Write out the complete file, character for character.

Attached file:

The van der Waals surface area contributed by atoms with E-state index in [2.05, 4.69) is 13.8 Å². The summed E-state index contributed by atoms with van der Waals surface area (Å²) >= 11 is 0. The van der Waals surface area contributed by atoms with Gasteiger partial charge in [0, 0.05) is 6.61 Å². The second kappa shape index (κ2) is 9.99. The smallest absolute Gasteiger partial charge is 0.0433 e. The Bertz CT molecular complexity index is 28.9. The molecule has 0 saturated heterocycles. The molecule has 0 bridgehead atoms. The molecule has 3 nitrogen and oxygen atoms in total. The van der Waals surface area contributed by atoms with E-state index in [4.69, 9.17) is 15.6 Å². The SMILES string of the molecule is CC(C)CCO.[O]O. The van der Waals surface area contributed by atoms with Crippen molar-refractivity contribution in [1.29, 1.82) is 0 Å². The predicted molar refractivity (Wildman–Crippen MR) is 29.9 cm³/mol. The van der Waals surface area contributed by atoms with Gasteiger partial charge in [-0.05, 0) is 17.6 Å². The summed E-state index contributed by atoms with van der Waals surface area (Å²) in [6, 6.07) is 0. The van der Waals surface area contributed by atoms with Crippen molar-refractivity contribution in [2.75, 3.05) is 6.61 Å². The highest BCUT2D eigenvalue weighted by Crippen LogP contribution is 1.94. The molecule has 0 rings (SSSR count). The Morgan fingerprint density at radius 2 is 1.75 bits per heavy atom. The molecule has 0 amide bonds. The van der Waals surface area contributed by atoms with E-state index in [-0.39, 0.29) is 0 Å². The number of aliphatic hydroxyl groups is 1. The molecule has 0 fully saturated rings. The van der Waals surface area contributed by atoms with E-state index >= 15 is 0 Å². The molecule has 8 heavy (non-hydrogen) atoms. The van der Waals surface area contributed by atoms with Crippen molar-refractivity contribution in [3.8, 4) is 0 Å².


The van der Waals surface area contributed by atoms with E-state index in [2.05, 4.69) is 13.8 Å². The summed E-state index contributed by atoms with van der Waals surface area (Å²) >= 11 is 0. The van der Waals surface area contributed by atoms with Gasteiger partial charge in [0, 0.05) is 6.61 Å². The second kappa shape index (κ2) is 9.99. The smallest absolute Gasteiger partial charge is 0.0433 e. The Bertz CT molecular complexity index is 28.9. The molecule has 0 saturated heterocycles. The molecule has 0 bridgehead atoms. The molecule has 3 nitrogen and oxygen atoms in total. The van der Waals surface area contributed by atoms with E-state index in [4.69, 9.17) is 15.6 Å². The SMILES string of the molecule is CC(C)CCO.[O]O. The van der Waals surface area contributed by atoms with Crippen molar-refractivity contribution in [1.29, 1.82) is 0 Å². The predicted molar refractivity (Wildman–Crippen MR) is 29.9 cm³/mol. The van der Waals surface area contributed by atoms with Gasteiger partial charge in [-0.05, 0) is 17.6 Å². The summed E-state index contributed by atoms with van der Waals surface area (Å²) in [6, 6.07) is 0. The van der Waals surface area contributed by atoms with Crippen molar-refractivity contribution in [2.75, 3.05) is 6.61 Å². The highest BCUT2D eigenvalue weighted by Crippen LogP contribution is 1.94. The molecule has 0 rings (SSSR count). The Morgan fingerprint density at radius 2 is 1.75 bits per heavy atom. The molecule has 0 amide bonds. The van der Waals surface area contributed by atoms with E-state index in [-0.39, 0.29) is 0 Å². The number of aliphatic hydroxyl groups is 1. The molecule has 0 fully saturated rings. The van der Waals surface area contributed by atoms with E-state index >= 15 is 0 Å². The molecule has 8 heavy (non-hydrogen) atoms. The van der Waals surface area contributed by atoms with Crippen molar-refractivity contribution in [3.8, 4) is 0 Å².